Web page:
Sunday, December 13, 2009

What Child, What World?

Today in the Christmas choir we sang a unique arrangement by Audrey Snyder called The Coventry Child. In it she masterfully weaves a 16th century lament called The Coventry Carol which mourns the babies that a jealous and power-hungry Herod killed, with a more popular 16th century melody, What Child is This?

A haunting, lonely "lullay, lullay," mourns goodbye while notes of wonder ask what child has come--and well we might ask, what world has He come to? The nativity scenes we set up always look so peaceful, but the reality is that Christ was born to a lost and fearfully dark world full of tragedy and evil.

Out of darkness came a glorious light--though He was different than what they expected. They expected a political leader to come overthrow an oppressive government--and that was a serious need. Instead He came to overthrow something even more insidious and harmful, and to create not a temporary kingdom, but an eternal one. He came to save our souls.

Isaac Watts aptly expressed the juxtaposition in his hymn When I Survey the Wondrous Cross when he wrote, "Sorrow and love flow mingled down..." Jesus carried the evil of the world and the burden of all sin when He gave His life in love. He who suffered through no fault of His own knows intimately the pain of suffering--and when we suffer unjustly, we draw near, we understand a part of what He went through willingly.

Perhaps today Jesus is still different from what we expect. We long and look for the one who will overthrow the oppressive forces in our lives, and sometimes He does. But sometimes He overcomes them silently by strengthening us and enabling us to endure, because His kingdom is not of this world, and His purposes go beyond what we see in the here and now.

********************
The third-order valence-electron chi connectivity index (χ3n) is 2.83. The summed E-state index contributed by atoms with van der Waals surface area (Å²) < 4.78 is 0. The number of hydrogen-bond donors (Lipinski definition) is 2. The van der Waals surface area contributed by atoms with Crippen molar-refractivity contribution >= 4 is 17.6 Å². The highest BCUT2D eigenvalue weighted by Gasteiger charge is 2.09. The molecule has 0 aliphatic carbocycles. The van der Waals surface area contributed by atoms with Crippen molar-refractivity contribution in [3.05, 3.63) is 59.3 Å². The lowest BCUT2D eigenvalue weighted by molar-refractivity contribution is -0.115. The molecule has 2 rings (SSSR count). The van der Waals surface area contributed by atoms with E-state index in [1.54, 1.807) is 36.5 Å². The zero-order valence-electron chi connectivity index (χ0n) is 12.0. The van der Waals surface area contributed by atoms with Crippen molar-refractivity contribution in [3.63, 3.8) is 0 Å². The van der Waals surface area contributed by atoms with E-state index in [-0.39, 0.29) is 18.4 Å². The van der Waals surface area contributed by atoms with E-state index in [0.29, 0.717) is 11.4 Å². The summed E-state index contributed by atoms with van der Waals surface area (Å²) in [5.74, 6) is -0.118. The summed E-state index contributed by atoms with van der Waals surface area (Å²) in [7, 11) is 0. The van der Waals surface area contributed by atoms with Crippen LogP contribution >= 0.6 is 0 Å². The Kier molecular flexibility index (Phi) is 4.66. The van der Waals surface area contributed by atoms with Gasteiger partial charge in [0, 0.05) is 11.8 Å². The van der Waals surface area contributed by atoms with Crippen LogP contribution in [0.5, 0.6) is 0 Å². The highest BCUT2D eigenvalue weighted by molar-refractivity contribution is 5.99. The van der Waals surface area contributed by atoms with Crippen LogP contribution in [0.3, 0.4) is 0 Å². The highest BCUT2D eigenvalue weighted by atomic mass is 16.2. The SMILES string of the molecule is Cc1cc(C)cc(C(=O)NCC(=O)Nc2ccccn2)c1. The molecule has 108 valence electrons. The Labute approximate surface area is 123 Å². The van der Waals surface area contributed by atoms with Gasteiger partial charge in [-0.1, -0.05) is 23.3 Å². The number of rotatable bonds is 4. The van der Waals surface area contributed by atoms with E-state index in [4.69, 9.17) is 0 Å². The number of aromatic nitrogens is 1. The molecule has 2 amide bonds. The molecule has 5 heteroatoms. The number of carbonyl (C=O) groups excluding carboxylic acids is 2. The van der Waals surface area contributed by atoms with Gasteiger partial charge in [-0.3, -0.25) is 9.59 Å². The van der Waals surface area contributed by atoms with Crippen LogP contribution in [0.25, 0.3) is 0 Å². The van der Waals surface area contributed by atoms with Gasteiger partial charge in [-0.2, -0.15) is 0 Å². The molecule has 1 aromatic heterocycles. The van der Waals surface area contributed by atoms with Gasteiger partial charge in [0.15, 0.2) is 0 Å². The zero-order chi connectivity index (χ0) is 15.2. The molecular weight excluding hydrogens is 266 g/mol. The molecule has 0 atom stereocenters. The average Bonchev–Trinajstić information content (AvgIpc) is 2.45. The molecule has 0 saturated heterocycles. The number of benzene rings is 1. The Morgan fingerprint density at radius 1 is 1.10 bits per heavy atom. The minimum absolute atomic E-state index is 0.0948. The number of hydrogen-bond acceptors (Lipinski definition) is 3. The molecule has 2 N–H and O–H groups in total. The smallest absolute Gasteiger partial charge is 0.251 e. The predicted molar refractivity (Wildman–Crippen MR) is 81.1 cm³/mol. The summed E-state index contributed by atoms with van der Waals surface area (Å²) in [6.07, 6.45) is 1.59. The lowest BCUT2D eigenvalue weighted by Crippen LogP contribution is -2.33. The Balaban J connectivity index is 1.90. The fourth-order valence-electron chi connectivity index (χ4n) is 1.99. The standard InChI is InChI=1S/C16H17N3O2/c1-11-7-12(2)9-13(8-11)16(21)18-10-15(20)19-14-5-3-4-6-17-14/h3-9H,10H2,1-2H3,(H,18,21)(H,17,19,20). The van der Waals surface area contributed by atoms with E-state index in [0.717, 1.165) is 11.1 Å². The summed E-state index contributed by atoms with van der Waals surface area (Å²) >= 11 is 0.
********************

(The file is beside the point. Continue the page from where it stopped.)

Lullay thou little tiny child...
What Child is this who laid to rest...
By by lully, lullay...
This, this is Christ the King...

As the strains of music encircle and interweave, the song reveals the identity of our Savior and ends not in the minor chord of a lament, but the major chord of the hope that has now come. The hope that is ours even now, that beacons, calls to each heart: even in the midst of suffering, now is the time of God's favor, now is peace with God. May His peace reign in your hearts this Christmas.

Merry :-)


Unknown said...

Good one on Hope is My Anchor - it helps a lot!

We clearly share similar parenting experiences and views.
I've been reading one that I'm hooked on -
I have a feeling you'd get a lot out of it.

Incredible job on your blog; keep it up.


Kelly said...

Hi ,
i`m Kelly, i have 22 yrs old from York , England .

We try to share this link from –Debby Alten — blog to share the story of espeacial lady with one amazing story !
We try to make something to help alittle this childrens , just search and look !

Our hearts are for the families from Haiti ,too ! Let`s keep prayers for all the overhelming situation of there .

Often when we face obstacles in our day-to-day life, our hurdles seem very small in comparison to what many others have to face. The Brooklyn Bridge shows us that dreams that seem impossible can be realised with determination and persistence, no matter what the odds are.The pursuit of happiness is a matter of choice…it is a positive attitude we consciously choose to express. It is not a gift that gets delivered to our doorstep each morning, nor does it come through the window. And I am certain that our circumstances are just a small part of what makes us joyful. If we wait for them to get just right, we will never find lasting joy.

The LORD is with us !

-:) Hugs !!!